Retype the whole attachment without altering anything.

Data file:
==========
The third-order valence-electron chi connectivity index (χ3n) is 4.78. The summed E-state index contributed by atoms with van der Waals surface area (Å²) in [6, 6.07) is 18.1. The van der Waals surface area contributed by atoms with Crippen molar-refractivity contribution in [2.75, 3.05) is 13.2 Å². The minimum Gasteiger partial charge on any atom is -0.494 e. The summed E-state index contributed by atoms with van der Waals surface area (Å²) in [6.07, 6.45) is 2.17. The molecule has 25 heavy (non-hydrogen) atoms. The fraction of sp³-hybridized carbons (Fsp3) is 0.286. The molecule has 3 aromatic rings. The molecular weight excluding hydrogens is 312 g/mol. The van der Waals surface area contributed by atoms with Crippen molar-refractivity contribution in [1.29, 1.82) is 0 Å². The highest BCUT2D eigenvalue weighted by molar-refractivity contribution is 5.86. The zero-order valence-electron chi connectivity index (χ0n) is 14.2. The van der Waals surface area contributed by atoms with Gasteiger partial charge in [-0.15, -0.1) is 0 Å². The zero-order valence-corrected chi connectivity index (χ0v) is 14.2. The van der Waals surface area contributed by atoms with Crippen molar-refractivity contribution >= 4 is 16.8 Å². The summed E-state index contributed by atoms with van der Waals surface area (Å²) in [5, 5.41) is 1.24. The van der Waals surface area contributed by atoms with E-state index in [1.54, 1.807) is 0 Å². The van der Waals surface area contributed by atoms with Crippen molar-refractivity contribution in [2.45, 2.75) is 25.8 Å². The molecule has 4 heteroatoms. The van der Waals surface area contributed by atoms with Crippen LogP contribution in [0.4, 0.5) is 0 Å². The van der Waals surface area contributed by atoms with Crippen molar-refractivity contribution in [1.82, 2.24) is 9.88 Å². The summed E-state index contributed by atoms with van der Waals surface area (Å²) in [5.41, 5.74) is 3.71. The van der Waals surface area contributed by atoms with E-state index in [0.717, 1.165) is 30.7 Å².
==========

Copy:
The third-order valence-electron chi connectivity index (χ3n) is 4.78. The summed E-state index contributed by atoms with van der Waals surface area (Å²) in [6, 6.07) is 18.1. The van der Waals surface area contributed by atoms with Crippen molar-refractivity contribution in [2.75, 3.05) is 13.2 Å². The minimum Gasteiger partial charge on any atom is -0.494 e. The summed E-state index contributed by atoms with van der Waals surface area (Å²) in [6.07, 6.45) is 2.17. The molecule has 25 heavy (non-hydrogen) atoms. The fraction of sp³-hybridized carbons (Fsp3) is 0.286. The molecule has 3 aromatic rings. The molecular weight excluding hydrogens is 312 g/mol. The van der Waals surface area contributed by atoms with Crippen molar-refractivity contribution in [1.29, 1.82) is 0 Å². The highest BCUT2D eigenvalue weighted by molar-refractivity contribution is 5.86. The zero-order valence-electron chi connectivity index (χ0n) is 14.2. The van der Waals surface area contributed by atoms with Gasteiger partial charge in [-0.15, -0.1) is 0 Å². The zero-order valence-corrected chi connectivity index (χ0v) is 14.2. The van der Waals surface area contributed by atoms with Crippen molar-refractivity contribution >= 4 is 16.8 Å². The summed E-state index contributed by atoms with van der Waals surface area (Å²) in [5, 5.41) is 1.24. The van der Waals surface area contributed by atoms with E-state index in [1.54, 1.807) is 0 Å². The van der Waals surface area contributed by atoms with Crippen molar-refractivity contribution in [2.45, 2.75) is 25.8 Å². The molecule has 4 heteroatoms. The van der Waals surface area contributed by atoms with Crippen LogP contribution in [0.4, 0.5) is 0 Å². The van der Waals surface area contributed by atoms with Crippen molar-refractivity contribution in [1.82, 2.24) is 9.88 Å². The summed E-state index contributed by atoms with van der Waals surface area (Å²) in [5.41, 5.74) is 3.71. The van der Waals surface area contributed by atoms with E-state index in [0.717, 1.165) is 30.7 Å².